By: Celina Caesar-Chavannes and Pamela Goldsmith-Jones
The economic equality of women will be one of the greatest drivers of progress the world has ever seen. The current reality facing women globally -- and particularly indigenous, racialized, disabled and LGBTQ women -- is that we continue to be less represented in the workplaces of the world.
We make less money than men. We do more menial jobs. We face discrimination at work and when we access services. We are subject to violence because of our gender. We face barriers to education and carry the lion's share of raising children. Frequently, we are even denied the right to determine the fate of our own bodies.
Increasing the participation of women in society improves the lives of women, which directly benefits families and entire communities. By addressing gender inequality families become healthier, better educated and more prosperous. When women join the global economy as full participants the economic value is estimated to be almost $12 trillion dollars.
Together with their colleagues across government, International Development and la Francophonie Minister Marie-Claude Bibeau and International Trade Minister François-Philippe Champagne are leading a transformational and generational shift to make our world smarter, healthier, safer and more prosperous because they are putting women at the heart of Canada's international interests/agenda.
Progressive trade emphasizes opportunities for women, and will have a positive effect in Canada and abroad.
Through international trade Canada is taking concrete steps to ensure that women benefit from the growth and wealth world markets offer. Canada's progressive trade agenda focuses particularly on women, indigenous peoples, youth, and small and medium sized businesses, with the objective that all segments of society can take advantage of, and otherwise benefit from the opportunities that flow from international trade.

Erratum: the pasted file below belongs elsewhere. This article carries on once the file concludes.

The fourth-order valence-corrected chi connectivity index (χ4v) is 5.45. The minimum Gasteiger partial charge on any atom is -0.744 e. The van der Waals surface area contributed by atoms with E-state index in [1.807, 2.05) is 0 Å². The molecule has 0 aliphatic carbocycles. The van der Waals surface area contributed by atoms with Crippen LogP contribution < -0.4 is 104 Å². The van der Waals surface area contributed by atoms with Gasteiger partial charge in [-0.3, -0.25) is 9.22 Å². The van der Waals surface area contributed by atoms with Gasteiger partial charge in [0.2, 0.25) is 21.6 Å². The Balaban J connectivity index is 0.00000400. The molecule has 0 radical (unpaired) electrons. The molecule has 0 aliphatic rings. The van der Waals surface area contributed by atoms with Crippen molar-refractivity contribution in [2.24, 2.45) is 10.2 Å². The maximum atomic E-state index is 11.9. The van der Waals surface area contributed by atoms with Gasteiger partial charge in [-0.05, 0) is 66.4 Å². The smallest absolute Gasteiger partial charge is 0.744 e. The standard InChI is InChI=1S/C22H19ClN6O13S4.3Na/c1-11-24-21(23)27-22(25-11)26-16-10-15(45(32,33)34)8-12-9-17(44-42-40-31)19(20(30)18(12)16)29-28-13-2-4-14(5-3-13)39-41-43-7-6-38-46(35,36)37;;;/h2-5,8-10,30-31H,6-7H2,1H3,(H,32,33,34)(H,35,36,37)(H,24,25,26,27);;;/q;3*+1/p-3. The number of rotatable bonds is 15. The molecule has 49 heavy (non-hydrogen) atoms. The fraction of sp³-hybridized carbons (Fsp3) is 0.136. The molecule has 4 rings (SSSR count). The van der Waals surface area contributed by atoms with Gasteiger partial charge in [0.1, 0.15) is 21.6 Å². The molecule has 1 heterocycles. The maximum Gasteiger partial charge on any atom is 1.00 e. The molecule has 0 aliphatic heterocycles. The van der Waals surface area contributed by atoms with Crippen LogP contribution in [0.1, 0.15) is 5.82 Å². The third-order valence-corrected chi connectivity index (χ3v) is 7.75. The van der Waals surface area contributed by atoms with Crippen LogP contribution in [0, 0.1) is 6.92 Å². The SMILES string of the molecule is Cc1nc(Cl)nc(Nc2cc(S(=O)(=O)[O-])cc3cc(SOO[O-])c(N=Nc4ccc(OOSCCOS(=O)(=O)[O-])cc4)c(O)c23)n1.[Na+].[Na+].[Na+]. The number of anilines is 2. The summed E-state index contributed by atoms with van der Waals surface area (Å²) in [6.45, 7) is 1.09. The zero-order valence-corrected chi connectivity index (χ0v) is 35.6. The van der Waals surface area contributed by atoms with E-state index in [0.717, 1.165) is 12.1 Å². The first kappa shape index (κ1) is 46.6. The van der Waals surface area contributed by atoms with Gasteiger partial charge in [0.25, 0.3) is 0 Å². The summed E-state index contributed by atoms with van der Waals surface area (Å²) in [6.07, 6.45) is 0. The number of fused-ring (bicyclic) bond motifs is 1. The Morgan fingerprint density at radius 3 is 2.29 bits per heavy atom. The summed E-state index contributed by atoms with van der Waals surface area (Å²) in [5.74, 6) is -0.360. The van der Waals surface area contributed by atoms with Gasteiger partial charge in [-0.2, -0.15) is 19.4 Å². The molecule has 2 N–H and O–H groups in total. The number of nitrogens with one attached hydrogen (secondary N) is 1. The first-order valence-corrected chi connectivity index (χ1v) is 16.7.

The recently signed Amending Agreement modernizing the Canada-Chile Free Trade Agreement (June 5, 2017) includes a Trade and Gender Chapter. This is a first for a G20 country and for Canada. In the Canada-Chile agreement, "the parties acknowledge that women's enhanced participation in the labour market and their economic independence and access to, and ownership of, economic resources contribute to sustainable and inclusive economic growth, prosperity, competitiveness and the well-being of society." Progressive trade emphasizes opportunities for women, and will have a positive effect in Canada and abroad.
International development success also hinges on gender equality. As a matter of fact, by 2021-22 at the latest, at least 95 per cent of Canada's bilateral international development assistance investments will either target or integrate gender equality and the empowerment of women and girls. Canada's new feminist international assistance policy will focus on programs that address sexual and gender-based violence and that provide the full range of sexual and reproductive health and rights services to women and girls. Canada will also allocate $150 million through the Women's Voice and Leadership Program in order to respond to the needs of local women's organizations that are working to advance the rights of women and girls and promote gender equality.
Recently we met with Ann Bernes, Swedish ambassador for gender equality, to discuss how women are changing the world. Countries like Canada and Sweden are leading the world with regard to advancing gender equality and the empowerment of women and girls in their international policies. Ministers Champagne and Bibeau are reimagining the role our gender plays to make the world safer and more prosperous. In Canada, we are reaching out to women around the world to join with us. We are here to help.
Celina Caesar-Chavannes is Parliamentary Secretary to the Minister of International Development and la Francophonie.
Pamela Goldsmith-Jones is Parliamentary Secretary to the Minister of International Trade.
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